Are The FCA About To Kill Crowdfunding?

crowdfunding logoThe Case Of The FCA vs Crowdfunding

The Financial Conduct Authority (FCA) are starting to make their mark on the UK financial industry.

In the last few years the UK has seen an unprecedented level of financial innovation. The market is seeing more new entrants, privately funded lenders, peer to peer and crowdfunding platforms.

Crowdfunding has seen fantastic growth. With savers getting low interest returns and businesses finding banks unaccommodating, these platforms have experienced an almost perfect storm.

The Benefit Problems With Crowdfunding

The problem with standard business bank finance is that it takes time. That mean time to get an answer and time to get your money. Crowdfunding is quick. With an answer normally received within 48 hours and funds in your account inside 10 days, crowdfunding is providing service standards that the customer actually wants.

The issue the FCA has is that there is no cooling off period. This means no period in which to change your mind.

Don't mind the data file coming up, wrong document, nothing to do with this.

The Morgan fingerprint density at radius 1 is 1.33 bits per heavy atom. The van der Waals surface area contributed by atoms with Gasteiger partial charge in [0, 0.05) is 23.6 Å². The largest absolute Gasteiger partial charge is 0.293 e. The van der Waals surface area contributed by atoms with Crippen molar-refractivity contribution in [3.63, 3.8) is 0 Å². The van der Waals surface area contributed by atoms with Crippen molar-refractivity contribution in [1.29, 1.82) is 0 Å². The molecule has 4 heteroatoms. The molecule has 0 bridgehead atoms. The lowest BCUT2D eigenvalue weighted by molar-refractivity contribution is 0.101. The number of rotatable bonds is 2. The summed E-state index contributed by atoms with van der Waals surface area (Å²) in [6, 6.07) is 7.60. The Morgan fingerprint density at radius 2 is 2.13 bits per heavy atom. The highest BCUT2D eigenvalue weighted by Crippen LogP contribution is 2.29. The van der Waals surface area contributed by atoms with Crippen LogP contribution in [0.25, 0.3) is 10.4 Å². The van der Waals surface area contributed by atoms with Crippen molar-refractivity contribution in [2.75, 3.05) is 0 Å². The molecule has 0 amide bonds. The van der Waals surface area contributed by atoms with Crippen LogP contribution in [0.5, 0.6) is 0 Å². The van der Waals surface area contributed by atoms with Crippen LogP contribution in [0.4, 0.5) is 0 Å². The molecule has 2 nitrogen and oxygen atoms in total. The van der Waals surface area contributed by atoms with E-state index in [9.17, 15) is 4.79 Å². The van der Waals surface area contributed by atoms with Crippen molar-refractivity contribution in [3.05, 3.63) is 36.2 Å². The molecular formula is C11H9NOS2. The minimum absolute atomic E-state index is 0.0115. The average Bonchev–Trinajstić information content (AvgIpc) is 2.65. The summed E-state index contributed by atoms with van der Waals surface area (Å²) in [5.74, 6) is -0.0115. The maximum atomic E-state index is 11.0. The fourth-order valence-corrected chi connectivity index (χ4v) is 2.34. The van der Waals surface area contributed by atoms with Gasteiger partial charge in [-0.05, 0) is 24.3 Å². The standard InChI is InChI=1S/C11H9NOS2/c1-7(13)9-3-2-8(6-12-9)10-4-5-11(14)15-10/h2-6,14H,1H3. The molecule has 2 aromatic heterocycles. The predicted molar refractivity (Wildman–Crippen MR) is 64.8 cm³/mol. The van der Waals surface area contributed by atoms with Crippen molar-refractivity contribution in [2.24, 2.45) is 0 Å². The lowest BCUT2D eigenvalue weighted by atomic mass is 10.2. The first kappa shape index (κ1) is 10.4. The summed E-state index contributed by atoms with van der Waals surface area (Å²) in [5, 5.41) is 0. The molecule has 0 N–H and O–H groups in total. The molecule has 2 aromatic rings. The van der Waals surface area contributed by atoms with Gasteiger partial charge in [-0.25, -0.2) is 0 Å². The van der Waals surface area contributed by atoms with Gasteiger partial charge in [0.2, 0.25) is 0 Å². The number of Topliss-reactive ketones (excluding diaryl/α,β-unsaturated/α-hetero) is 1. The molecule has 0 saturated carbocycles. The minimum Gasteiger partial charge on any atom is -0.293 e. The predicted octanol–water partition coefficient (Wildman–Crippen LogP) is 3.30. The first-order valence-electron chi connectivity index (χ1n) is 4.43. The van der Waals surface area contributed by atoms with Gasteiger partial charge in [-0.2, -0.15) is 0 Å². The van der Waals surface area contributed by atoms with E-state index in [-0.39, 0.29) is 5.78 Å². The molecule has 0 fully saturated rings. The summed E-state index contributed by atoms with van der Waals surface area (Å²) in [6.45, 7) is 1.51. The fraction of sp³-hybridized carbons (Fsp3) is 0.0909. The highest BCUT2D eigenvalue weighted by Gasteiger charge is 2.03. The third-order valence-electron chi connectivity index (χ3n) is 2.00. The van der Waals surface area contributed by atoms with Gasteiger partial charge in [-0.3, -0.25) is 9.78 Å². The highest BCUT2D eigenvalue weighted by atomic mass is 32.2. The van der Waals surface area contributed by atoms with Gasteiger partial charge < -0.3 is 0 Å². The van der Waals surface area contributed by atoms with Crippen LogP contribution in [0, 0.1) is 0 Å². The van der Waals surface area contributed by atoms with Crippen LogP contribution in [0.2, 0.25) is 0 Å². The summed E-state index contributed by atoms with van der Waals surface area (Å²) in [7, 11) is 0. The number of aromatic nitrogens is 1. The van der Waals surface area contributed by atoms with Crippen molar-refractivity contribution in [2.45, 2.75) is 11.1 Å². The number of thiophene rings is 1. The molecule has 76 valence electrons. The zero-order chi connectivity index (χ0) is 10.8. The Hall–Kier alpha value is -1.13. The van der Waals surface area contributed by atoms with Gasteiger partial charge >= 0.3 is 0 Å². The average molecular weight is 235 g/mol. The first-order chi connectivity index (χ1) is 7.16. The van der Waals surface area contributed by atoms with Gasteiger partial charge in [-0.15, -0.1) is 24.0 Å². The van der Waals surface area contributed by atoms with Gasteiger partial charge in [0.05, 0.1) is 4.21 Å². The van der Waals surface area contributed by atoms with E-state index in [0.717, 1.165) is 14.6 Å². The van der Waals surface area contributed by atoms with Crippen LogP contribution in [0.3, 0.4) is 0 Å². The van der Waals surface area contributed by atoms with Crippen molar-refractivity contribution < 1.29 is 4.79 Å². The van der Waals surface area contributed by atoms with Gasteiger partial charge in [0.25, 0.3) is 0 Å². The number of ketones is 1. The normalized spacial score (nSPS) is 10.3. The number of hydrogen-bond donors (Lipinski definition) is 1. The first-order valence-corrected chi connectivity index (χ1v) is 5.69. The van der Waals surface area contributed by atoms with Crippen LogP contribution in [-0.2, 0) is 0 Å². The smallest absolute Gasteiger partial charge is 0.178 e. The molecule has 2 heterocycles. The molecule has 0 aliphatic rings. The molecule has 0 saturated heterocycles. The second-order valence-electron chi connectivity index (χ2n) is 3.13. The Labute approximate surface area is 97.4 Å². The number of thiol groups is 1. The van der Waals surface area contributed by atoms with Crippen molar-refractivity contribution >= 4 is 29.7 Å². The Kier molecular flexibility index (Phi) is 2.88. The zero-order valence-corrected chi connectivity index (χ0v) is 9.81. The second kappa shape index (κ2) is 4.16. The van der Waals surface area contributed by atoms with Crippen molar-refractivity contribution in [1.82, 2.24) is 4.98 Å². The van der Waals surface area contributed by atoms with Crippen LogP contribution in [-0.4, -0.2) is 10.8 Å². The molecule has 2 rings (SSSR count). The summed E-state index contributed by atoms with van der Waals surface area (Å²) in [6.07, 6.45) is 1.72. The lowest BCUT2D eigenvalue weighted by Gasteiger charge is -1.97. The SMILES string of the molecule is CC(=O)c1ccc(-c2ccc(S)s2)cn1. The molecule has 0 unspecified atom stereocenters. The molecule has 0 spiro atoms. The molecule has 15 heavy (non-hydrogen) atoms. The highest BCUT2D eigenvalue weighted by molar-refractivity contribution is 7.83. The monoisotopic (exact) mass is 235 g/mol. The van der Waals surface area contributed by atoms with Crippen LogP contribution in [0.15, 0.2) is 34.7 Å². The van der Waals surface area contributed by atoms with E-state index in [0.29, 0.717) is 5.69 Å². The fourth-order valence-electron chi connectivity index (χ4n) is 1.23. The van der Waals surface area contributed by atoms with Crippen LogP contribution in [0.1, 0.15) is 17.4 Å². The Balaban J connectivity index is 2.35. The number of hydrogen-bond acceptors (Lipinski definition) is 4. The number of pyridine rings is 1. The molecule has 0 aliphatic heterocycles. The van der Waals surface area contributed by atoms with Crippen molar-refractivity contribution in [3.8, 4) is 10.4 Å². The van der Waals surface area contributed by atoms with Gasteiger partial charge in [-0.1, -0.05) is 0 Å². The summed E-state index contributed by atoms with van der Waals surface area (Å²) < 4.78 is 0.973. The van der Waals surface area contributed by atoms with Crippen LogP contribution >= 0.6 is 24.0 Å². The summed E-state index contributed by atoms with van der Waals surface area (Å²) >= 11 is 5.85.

Bearing in mind that crowdfunding platforms raise their capital direct from savers, the FCA’s concern is two fold, from both the lending saver and the borrower.

In this way the benefit of crowdfunding is also the very thing that the FCA have an issue with, being how quickly it all happens.

With crowdfunding sites that help businesses raise funding through equity, the FCA wants inexperienced investors to limit their exposure to a maximum of 10% of investable funds. Which could kill off this form of business funding.

FCA Proposals For Crowdfunding

The FCA have published their proposals for regulating the crowdfunding industry today, if you want to download a copy because you really cannot sleep then you can do so here – FCA Proposals, if not then these are the salient points;

  • The regulations apply to all forms of crowdfunding, whether that be investment, loan, or reward based. This means it will apply to Kickstarter, Funding Circle, Crowdcube, Seedrs and all the other crowdfunding sites
  • For people wanting to invest, they will need to certify that they have only invested a maximum of 10% of their available funds
  • For loans a 14 days cooling off period comes into force

Could This Kill Crowdfunding?

The issue is whether the investors, normal people who are not super wealthy, will be able to meet the 10% rule. The danger is that regulation could take the crowd out of crowdfunding.

What the real impact will be will show in time. The hope is that financial innovation will not be stifled at a time when it is needed most.

If you have any questions then contact Lime Consultancy on 01293 541333, or add your comments below and we will always respond.

By Dave Farmer

Leave a Reply

Your email address will not be published. Required fields are marked *

This site uses Akismet to reduce spam. Learn how your comment data is processed.